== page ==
Snob Stuff Exhibit Space
The annual Toronto Interior Design Show is on this weekend and I had a few hours to tour the show during Trade Day yesterday. I have to confess I don't get too excited about trade shows in general, especially ones that are local for me and take place once year - its hard to exhibit new ideas, products and concepts every 12 months that consumers or designers haven't already been exposed to. As a working designer I see these suppliers and products on a regular basis throughout the year. What I do enjoy at trades shows are keynote addresses by Industry leaders from Canada and other parts of the world speaking on design and I love to see 'Concept' spaces designed by or in collaboration with Designers (I really wish there was more of that!). I love to see the works of independent and emerging designers in the Studio North section of the show - this popular 'show within the show' never disappoints. Overall, based on what I see when I tour IDS I know its only a small glimpse of the Canadian or Toronto design scene - more apparant to me than who IS there, are all the fantastic products, designers and services (and trade only suppliers) that I know AREN'T represented at this show.
While many of my favorites suppliers and products aren't exhibiting at IDS, some certainly were. What I chose to capture photos of were products that I haven't seen before or products that were simply exhibited in a way that impressed me. Here's a glimpse at what caught my eye-phone this year.
Always one of the most beautiful spaces at IDS with the most interesting pieces. All their products are handcrafted in South Africa. The brass ring pendant lights were a favorite of mine, a series of them floating over the table was captivating. I'm always drawn to spaces that have a graphic quality to them, that contrast of black with white mixed with natural materials always resonates with me. I think even the most simple objects looks sophisticated against black, as these primitive handmade pieces do set against a black accent wall and black dining table. The impact of the oversize b&w image, the colours and the texture of the crafted pieces all created an artfully eclectic space.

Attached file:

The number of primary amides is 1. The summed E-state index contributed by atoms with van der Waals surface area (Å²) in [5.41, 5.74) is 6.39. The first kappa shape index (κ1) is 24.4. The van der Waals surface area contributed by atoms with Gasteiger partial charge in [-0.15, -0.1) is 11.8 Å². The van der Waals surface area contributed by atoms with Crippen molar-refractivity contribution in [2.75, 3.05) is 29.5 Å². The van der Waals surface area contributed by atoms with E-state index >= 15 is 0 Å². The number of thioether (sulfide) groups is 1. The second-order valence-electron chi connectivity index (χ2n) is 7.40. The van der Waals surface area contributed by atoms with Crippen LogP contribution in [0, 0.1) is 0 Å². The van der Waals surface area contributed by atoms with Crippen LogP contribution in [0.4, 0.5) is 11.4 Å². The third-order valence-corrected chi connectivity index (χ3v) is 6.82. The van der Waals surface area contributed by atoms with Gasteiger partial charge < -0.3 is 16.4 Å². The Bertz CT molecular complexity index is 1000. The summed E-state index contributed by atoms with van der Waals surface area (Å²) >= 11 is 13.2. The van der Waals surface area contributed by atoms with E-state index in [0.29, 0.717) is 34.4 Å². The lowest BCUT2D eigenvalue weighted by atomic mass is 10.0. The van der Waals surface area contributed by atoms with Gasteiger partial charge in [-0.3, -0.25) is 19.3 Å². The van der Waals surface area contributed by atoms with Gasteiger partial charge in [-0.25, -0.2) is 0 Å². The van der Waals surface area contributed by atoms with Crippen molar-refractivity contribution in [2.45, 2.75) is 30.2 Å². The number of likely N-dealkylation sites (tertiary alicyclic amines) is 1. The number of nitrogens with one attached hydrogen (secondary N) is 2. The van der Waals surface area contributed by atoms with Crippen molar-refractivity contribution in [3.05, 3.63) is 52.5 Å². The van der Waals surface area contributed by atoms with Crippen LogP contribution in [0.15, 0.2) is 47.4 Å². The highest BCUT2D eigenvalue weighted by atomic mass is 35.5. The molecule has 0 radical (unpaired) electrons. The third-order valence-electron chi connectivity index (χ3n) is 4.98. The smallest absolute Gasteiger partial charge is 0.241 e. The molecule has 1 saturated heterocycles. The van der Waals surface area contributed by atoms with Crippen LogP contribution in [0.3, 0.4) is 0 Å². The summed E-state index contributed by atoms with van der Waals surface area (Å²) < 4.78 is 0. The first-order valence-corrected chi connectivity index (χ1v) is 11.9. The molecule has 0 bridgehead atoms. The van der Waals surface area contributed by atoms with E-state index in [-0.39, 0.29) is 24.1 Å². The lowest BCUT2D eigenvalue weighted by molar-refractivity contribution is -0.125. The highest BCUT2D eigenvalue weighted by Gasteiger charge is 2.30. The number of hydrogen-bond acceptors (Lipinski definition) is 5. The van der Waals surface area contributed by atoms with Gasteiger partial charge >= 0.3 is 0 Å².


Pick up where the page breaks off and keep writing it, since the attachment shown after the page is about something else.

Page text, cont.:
In the Studio North area of the show, these rope pendant lights were getting a lot of attention. : )
I'm crazy for the natural character of wood and I loved this take on the stump table, especially the sides painted a dark black/brown.
This wall scultpure of reclaimed wood reminded me of an exhibit I saw at MOMA last year. I loved the grey tones of the wood and the pattern and texture created by assembling the wood this way. Simple material but so beautiful in this context.
The peacock chair.
This is what resulted when Toronto design studio UUfie collaborated with Dupont Corian. The intricate fanlike chairs designed by UUfie were made from a single sheet of corian, then cut and folded and bent thru a process called thermoforming. The material does seem to have infinite possibilites, co-incidentally one of my favorites from IDS11 was a bookcase wall made from Corian.
The international host of honour, Italian Architect Piero Lissoni designed this gorgeous white on white lounge that was all the buzz. Divided up into both social and intimate spaces with deep lounge sectionals and floor to ceiling bookshelving the vibe was modern, elegant and relaxed. The white on white scheme was a striking contrast to one of last years most raved about spaces, Ikea's black on black on black kitchen.
My favorite space of all was this concept space created by Mazen Studio for the "How Do You Live" special exhibit. To me its the definition of "warm modern". Its no wonder I was crazy about everything in this space, it features modern danish pieces, contemporary photography, a gallery wall, and many products from my own personal favorite sources like Hollace Cluny, Moncer Flooring and Zig Zag modern but even better were a couple of great 'new to me' sources. And I thought I knew them all. ; )
I'll leave you with more photos (sorry not such great quality photos!) of this space and simply say I absolutely loved every single thing about it. everything.
All Photos: Carol Reed